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WASHINGTON (AP) — Two-thirds of Americans — both adults and teen-agers — say they support the legal drinking age of 21, says an Associated Press poll. Teen-agers support the law even though teen drinking remains widespread.

Even more people — three fourths of both teens and adults — say they think laws on the drinking age should be enforced more vigorously, according to the poll conducted for the AP by ICR of Media, Pa.

The enthusiasm among teens for strict enforcement is not as unusual as it may seem, said Ralph Hingson, a researcher on alcohol and youth at Boston University’s School of Public Health.

“In a given year, the majority of high school seniors drink, but only a small proportion are drinking heavily,” Hingson said. “On balance, they are supportive of legislation that will reduce the risks to themselves. Teens recognize the seriousness of drinking and driving.”

After dropping significantly in the 1980s, when the legal drinking age was raised to 21 in all 50 states, the level of teen drinking has settled in at a rate many consider too high and a continuing health hazard.

School officials and drug abuse experts are now looking for ways to regain momentum against a problem associated with 2,273 traffic fatalities among people 15 to 20 in 1999, the most recent statistics available.

Fake IDs and underage drinking have been in the news since the 19-year-old twin daughters of President Bush, Jenna and Barbara, had a brush with the law. The sisters were cited by police after their visit May 29 to a Mexican restaurant in Austin. Two weeks earlier, Jenna Bush had pleaded no contest to underage drinking and was ordered to receive alcohol counseling and perform community service.

The average age that teens start drinking dropped from about 18 in the mid 1960s to about 16 in the late 1990s, research suggests. Those who start drinking younger are more likely to become alcohol dependent.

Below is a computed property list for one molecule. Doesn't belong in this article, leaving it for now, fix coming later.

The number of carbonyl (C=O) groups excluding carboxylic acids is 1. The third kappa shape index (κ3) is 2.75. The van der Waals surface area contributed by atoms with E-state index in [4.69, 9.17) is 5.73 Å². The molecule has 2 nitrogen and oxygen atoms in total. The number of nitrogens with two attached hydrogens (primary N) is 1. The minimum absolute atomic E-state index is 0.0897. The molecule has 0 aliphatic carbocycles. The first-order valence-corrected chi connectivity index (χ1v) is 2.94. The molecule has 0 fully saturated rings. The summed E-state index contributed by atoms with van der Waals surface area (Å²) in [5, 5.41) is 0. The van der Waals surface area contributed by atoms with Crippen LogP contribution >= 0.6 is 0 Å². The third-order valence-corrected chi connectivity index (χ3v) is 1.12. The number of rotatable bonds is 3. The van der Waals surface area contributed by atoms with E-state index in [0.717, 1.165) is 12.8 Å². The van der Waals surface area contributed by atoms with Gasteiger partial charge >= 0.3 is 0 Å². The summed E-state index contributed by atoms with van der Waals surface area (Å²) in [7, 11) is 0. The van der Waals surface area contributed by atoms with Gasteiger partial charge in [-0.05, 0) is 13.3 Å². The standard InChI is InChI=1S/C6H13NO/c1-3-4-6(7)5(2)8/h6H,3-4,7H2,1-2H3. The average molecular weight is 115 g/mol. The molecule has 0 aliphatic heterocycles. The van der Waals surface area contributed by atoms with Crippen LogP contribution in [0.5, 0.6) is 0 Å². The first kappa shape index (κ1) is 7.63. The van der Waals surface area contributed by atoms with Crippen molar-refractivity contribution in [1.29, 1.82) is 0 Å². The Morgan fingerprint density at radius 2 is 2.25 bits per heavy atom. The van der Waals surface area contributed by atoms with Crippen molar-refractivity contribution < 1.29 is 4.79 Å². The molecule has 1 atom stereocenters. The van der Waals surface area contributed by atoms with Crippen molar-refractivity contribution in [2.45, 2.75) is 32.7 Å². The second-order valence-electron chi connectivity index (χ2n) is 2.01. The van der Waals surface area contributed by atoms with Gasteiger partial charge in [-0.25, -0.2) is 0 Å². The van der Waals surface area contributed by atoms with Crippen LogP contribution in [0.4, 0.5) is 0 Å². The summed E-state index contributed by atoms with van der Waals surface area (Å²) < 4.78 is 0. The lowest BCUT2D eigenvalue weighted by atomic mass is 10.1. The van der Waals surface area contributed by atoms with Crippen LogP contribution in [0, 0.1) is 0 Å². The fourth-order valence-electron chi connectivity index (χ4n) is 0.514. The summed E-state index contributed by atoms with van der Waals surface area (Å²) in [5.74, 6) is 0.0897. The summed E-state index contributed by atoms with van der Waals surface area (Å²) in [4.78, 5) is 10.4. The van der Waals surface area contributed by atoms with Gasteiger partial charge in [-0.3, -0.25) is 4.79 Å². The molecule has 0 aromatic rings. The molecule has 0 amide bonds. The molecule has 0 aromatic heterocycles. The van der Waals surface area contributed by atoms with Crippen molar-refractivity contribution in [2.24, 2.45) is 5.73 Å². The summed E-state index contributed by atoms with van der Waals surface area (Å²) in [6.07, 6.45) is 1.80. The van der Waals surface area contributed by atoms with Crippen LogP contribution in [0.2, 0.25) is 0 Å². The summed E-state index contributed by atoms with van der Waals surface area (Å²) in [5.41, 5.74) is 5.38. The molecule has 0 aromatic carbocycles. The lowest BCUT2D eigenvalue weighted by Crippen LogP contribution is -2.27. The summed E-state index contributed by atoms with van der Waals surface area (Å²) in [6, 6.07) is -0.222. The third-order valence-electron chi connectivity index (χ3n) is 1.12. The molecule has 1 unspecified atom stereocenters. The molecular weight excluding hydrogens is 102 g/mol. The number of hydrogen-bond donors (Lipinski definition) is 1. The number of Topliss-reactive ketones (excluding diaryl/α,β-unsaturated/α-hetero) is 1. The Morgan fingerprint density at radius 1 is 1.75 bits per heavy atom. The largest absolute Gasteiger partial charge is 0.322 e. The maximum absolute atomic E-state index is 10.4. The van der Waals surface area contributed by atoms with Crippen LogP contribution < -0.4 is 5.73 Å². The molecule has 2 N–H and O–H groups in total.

“We need to re-evaluate what we’re doing and do something different now,” said Mark Weber, a spokesman for the Substance Abuse and Mental Health Services Administration. Options include tougher enforcement, community education and promotions to tell students drinking is less rampant than they might think.

In a 1999 survey, about half of all high school students said they had consumed alcohol in the past month. Drinking levels grow higher for older teens.

The legal drinking age had reached 21 nationwide by 1988 — spurred by a 1984 federal law that tied federal highway dollars to compliance by the states with that drinking age.

Research suggests the amount of teen drinking dropped by about 13 percent after states raised the drinking age. The number of alcohol-related traffic deaths of those between 15 and 20 dropped by almost half in the decade after the drinking age was changed, according to the National Institute on Alcohol Abuse and Alcoholism.

“It’s clear that the move in the age to 21 is the most successful effort that we’ve had in the last couple of decades to reduce drinking and alcohol,” said University of Minnesota researcher Alexander Wagenaar.

Dwight Heath, an anthropologist at Brown University in Providence, R.I., counters that Europeans are right to expose people to drinking at a younger age and demystify alcohol so that it causes fewer problems than in this country.

Both adults and teens in the poll thought penalties such as losing a driver’s license would have the most influence on persuading teens not to drink, according to the poll. The survey of 1,008 adults and 514 teens was taken June 6-10. It had error margins of plus or minus 3 percentage points for adults and 4 percentage points for teens.

Both students and school officials say teen drinking remains very popular in high school.

“Most of them have easy access to alcohol in their homes, their friends’ homes and fake IDs,” said Ted Feinberg, a school psychologist.

For Mara Conheim, a 20-year-old student at the University of Maryland, “freshman year was all about finding a fake ID.” Another Maryland student, 21-year-old Brent Robbins, said older students often lend IDs to younger classmates. Gary Paleva, director of the college’s office of judicial programs, says the college does all it can to prohibit drinking, but “sometimes parents have lost control before students get here.”

“Drinking is caused more by peer pressure,” said Detroit high school teacher Cassandra Jerrido. “I don’t see any of our efforts working.”National Highway Traffic Safety Administration

Copyright 2001 Associated Press. All rights reserved. This material may not be published, broadcast, rewritten, or redistributed.

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